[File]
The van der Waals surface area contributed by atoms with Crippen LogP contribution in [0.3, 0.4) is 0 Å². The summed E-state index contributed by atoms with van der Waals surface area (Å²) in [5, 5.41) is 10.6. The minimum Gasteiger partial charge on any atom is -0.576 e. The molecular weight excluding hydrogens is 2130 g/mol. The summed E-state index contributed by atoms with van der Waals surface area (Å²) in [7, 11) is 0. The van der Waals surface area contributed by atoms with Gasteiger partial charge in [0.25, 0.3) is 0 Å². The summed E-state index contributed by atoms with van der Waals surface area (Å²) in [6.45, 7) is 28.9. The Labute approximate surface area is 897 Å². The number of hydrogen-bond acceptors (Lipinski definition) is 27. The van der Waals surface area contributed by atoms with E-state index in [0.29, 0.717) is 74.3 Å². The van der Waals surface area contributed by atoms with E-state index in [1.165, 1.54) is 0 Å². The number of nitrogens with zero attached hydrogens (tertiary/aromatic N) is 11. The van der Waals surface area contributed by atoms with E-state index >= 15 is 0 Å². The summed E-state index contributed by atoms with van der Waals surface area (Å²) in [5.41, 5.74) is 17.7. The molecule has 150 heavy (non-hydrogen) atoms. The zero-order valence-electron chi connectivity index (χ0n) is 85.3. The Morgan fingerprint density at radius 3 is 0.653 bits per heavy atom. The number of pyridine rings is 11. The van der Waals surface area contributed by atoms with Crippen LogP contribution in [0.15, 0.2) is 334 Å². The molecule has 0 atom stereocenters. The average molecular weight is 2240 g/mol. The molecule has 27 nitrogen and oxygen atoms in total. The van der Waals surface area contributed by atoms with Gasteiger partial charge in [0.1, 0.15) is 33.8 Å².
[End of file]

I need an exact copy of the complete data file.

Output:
The van der Waals surface area contributed by atoms with Crippen LogP contribution in [0.3, 0.4) is 0 Å². The summed E-state index contributed by atoms with van der Waals surface area (Å²) in [5, 5.41) is 10.6. The minimum Gasteiger partial charge on any atom is -0.576 e. The molecular weight excluding hydrogens is 2130 g/mol. The summed E-state index contributed by atoms with van der Waals surface area (Å²) in [7, 11) is 0. The van der Waals surface area contributed by atoms with Gasteiger partial charge in [0.25, 0.3) is 0 Å². The summed E-state index contributed by atoms with van der Waals surface area (Å²) in [6.45, 7) is 28.9. The Labute approximate surface area is 897 Å². The number of hydrogen-bond acceptors (Lipinski definition) is 27. The van der Waals surface area contributed by atoms with E-state index in [0.29, 0.717) is 74.3 Å². The van der Waals surface area contributed by atoms with E-state index in [1.165, 1.54) is 0 Å². The number of nitrogens with zero attached hydrogens (tertiary/aromatic N) is 11. The van der Waals surface area contributed by atoms with E-state index >= 15 is 0 Å². The summed E-state index contributed by atoms with van der Waals surface area (Å²) in [5.41, 5.74) is 17.7. The molecule has 150 heavy (non-hydrogen) atoms. The zero-order valence-electron chi connectivity index (χ0n) is 85.3. The Morgan fingerprint density at radius 3 is 0.653 bits per heavy atom. The number of pyridine rings is 11. The van der Waals surface area contributed by atoms with Crippen LogP contribution in [0.15, 0.2) is 334 Å². The molecule has 0 atom stereocenters. The average molecular weight is 2240 g/mol. The molecule has 27 nitrogen and oxygen atoms in total. The van der Waals surface area contributed by atoms with Gasteiger partial charge in [0.1, 0.15) is 33.8 Å².